My first week in Wilmington proved to be a part of a clearly formulated plan by God. Within the first week God met with me in a raw and heart-wrenching way that left me broken in the best way possible. My heart had been revealed to me and I had to deal with it and grow from it.

In the course of a week I was faced with the realization that I was in need of God more than I thought. Just weeks before going into my internship I graduated college and left the safety net of spirituality that surrounded me for the last four years. I no longer had chapels on Wednesday and Friday, I was no longer walking distance from a beautifully designed building crafted especially for prayer, and all of my friends were in various parts of the world. I left college with a large hole in my heart. I was unaware of the source of this hole. Confusion and longing were bedfellows of my broken heart that left me yearning for an encounter with the real and living Triune God.

It was as if I was constantly aware of my need for God, yet simultaneously I could feel the lack of authenticity I felt within myself. I became dissatisfied and felt completely unprepared to leave for my internship. Inadequacy about my ability to show people Christ became almost crippling. The realization of God’s love for me and his capability to work through me despite how I felt was what encouraged me. But, the hole in my heart, the emptiness I felt, did not leave and did not lessen. The feeling slowly evolved into a deeper longing for the presence of God. Within my emptiness and my pain of not fully understanding the season I was in, God met with me.

For eight weeks God saw fit to place me with the organization called UrbanPromise Wilmington. I did not want to go at first, but in February of this year, I felt a tugging on my heart to say “yes” to what God was prompting me to apply for. In the months that led up to my departure, my weariness and doubt of leaving ebbed into excitement and anticipation of whatever may come my way, because I did not know what to expect.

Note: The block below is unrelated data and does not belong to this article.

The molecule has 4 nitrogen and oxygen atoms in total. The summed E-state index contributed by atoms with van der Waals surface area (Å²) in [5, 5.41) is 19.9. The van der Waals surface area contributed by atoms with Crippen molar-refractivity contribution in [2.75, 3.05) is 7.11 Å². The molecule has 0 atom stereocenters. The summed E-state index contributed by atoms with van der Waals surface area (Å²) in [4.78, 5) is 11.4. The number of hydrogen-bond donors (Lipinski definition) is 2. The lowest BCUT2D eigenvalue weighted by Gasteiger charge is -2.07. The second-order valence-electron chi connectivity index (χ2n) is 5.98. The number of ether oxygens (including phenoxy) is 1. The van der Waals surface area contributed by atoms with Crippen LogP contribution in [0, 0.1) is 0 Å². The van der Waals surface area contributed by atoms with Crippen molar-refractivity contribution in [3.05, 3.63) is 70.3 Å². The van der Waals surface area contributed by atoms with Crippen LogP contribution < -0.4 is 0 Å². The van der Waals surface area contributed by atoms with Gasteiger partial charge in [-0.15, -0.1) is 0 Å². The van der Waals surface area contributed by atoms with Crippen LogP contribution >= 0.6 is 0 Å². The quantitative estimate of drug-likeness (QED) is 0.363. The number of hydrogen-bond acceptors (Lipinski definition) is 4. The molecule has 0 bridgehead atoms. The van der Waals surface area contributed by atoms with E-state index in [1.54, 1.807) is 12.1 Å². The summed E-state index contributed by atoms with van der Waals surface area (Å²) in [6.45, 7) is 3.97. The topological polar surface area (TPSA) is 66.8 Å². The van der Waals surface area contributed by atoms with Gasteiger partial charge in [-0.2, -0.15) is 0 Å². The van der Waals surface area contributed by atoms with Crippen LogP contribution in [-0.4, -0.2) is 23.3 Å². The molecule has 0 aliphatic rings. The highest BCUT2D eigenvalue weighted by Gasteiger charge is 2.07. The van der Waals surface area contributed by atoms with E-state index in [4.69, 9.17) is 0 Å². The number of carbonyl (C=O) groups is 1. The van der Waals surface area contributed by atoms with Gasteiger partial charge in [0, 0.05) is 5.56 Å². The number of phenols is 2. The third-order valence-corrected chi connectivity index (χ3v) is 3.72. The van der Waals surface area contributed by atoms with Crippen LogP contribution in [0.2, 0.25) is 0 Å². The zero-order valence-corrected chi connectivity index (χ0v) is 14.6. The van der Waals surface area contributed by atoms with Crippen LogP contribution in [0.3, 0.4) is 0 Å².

My first week in Wilmington, God showed me parts of myself that needed healing. My relationship with my father growing up had been interesting. My father was and is present in my life, but as a young child growing up it still felt as if he was absent. As I grew into adulthood, much of how I felt about my dad, I kind of just threw it over my shoulder and I believed that I was okay and unaffected. However, my first week proved me wrong. In numerous conversations that week with other interns and even teens who’ve grown up in Wilmington, I had conversation after conversation about fathers and what each of our own had been like. Much tears and prayer later, I realized much of what I thought I did not hold against my father I had been harboring pain and unforgiveness.

Even through all of this, I did not “feel” closer to God. I sensed God at work in things that could be considered small and my soul knew that this summer, I was in the right place. It was not until the seventh or eighth week, light began to be shed on how I had been feeling.

In my 22 years of life, I have discovered with much angst like that of a teenage girl and a YA novel, how hard it is to trust God, how difficult it is to grow, and be purified and refined so that one may know God and be known by Him. I have learned this summer that God wants to know me. His Spirit, and his Son want to know me and I can now take the initiative to respond to a Triune God who says “call to me and I will answer you, and will tell you great and hidden things that you have not known.” Jeremiah 33:3

So, in all of the busyness of that first week, I wrote this poem. To me, then, this poem represented the beauty in the brokenness of the city of Wilmington and how in it all, the violence, the poverty, the longing for anything substantial, beauty could somehow be found. Now, I realize this poem also represents a part of me and my own brokenness.


There is beauty to be found in broken things

the shattered, the torn, and the burdened

facets of little intricacies that make us

fragmented pieces in a puzzle of wholeness

~Antavia Mason

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